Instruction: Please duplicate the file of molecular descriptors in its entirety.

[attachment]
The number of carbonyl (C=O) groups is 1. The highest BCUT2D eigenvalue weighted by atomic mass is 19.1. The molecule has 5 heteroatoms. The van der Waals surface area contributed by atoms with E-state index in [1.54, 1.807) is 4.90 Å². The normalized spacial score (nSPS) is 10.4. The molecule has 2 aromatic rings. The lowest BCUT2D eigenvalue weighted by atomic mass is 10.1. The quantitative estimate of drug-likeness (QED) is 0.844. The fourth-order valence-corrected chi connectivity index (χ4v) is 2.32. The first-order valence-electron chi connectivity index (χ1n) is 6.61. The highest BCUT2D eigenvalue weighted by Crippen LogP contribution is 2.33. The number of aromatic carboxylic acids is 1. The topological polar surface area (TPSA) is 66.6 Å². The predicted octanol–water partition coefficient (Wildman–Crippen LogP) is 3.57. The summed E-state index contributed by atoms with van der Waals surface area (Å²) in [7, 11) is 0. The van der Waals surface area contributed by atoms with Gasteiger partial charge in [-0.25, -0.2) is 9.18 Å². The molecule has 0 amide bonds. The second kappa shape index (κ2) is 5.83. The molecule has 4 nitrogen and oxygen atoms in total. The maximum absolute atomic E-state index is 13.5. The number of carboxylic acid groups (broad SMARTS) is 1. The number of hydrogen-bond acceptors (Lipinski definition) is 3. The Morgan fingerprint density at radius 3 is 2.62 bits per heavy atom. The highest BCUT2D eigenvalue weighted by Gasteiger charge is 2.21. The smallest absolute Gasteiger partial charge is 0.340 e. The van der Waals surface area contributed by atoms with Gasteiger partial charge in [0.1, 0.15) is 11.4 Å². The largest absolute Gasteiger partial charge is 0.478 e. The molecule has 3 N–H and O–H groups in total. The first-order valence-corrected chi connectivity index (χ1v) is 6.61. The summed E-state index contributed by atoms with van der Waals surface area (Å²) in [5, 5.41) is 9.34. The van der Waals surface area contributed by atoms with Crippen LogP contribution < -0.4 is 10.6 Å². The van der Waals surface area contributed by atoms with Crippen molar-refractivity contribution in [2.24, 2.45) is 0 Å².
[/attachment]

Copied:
The number of carbonyl (C=O) groups is 1. The highest BCUT2D eigenvalue weighted by atomic mass is 19.1. The molecule has 5 heteroatoms. The van der Waals surface area contributed by atoms with E-state index in [1.54, 1.807) is 4.90 Å². The normalized spacial score (nSPS) is 10.4. The molecule has 2 aromatic rings. The lowest BCUT2D eigenvalue weighted by atomic mass is 10.1. The quantitative estimate of drug-likeness (QED) is 0.844. The fourth-order valence-corrected chi connectivity index (χ4v) is 2.32. The first-order valence-electron chi connectivity index (χ1n) is 6.61. The highest BCUT2D eigenvalue weighted by Crippen LogP contribution is 2.33. The number of aromatic carboxylic acids is 1. The topological polar surface area (TPSA) is 66.6 Å². The predicted octanol–water partition coefficient (Wildman–Crippen LogP) is 3.57. The summed E-state index contributed by atoms with van der Waals surface area (Å²) in [7, 11) is 0. The van der Waals surface area contributed by atoms with Gasteiger partial charge in [-0.25, -0.2) is 9.18 Å². The molecule has 0 amide bonds. The second kappa shape index (κ2) is 5.83. The molecule has 4 nitrogen and oxygen atoms in total. The maximum absolute atomic E-state index is 13.5. The number of carboxylic acid groups (broad SMARTS) is 1. The number of hydrogen-bond acceptors (Lipinski definition) is 3. The Morgan fingerprint density at radius 3 is 2.62 bits per heavy atom. The highest BCUT2D eigenvalue weighted by Gasteiger charge is 2.21. The smallest absolute Gasteiger partial charge is 0.340 e. The van der Waals surface area contributed by atoms with Gasteiger partial charge in [0.1, 0.15) is 11.4 Å². The largest absolute Gasteiger partial charge is 0.478 e. The molecule has 3 N–H and O–H groups in total. The first-order valence-corrected chi connectivity index (χ1v) is 6.61. The summed E-state index contributed by atoms with van der Waals surface area (Å²) in [5, 5.41) is 9.34. The van der Waals surface area contributed by atoms with Crippen LogP contribution < -0.4 is 10.6 Å². The van der Waals surface area contributed by atoms with Crippen molar-refractivity contribution in [2.24, 2.45) is 0 Å².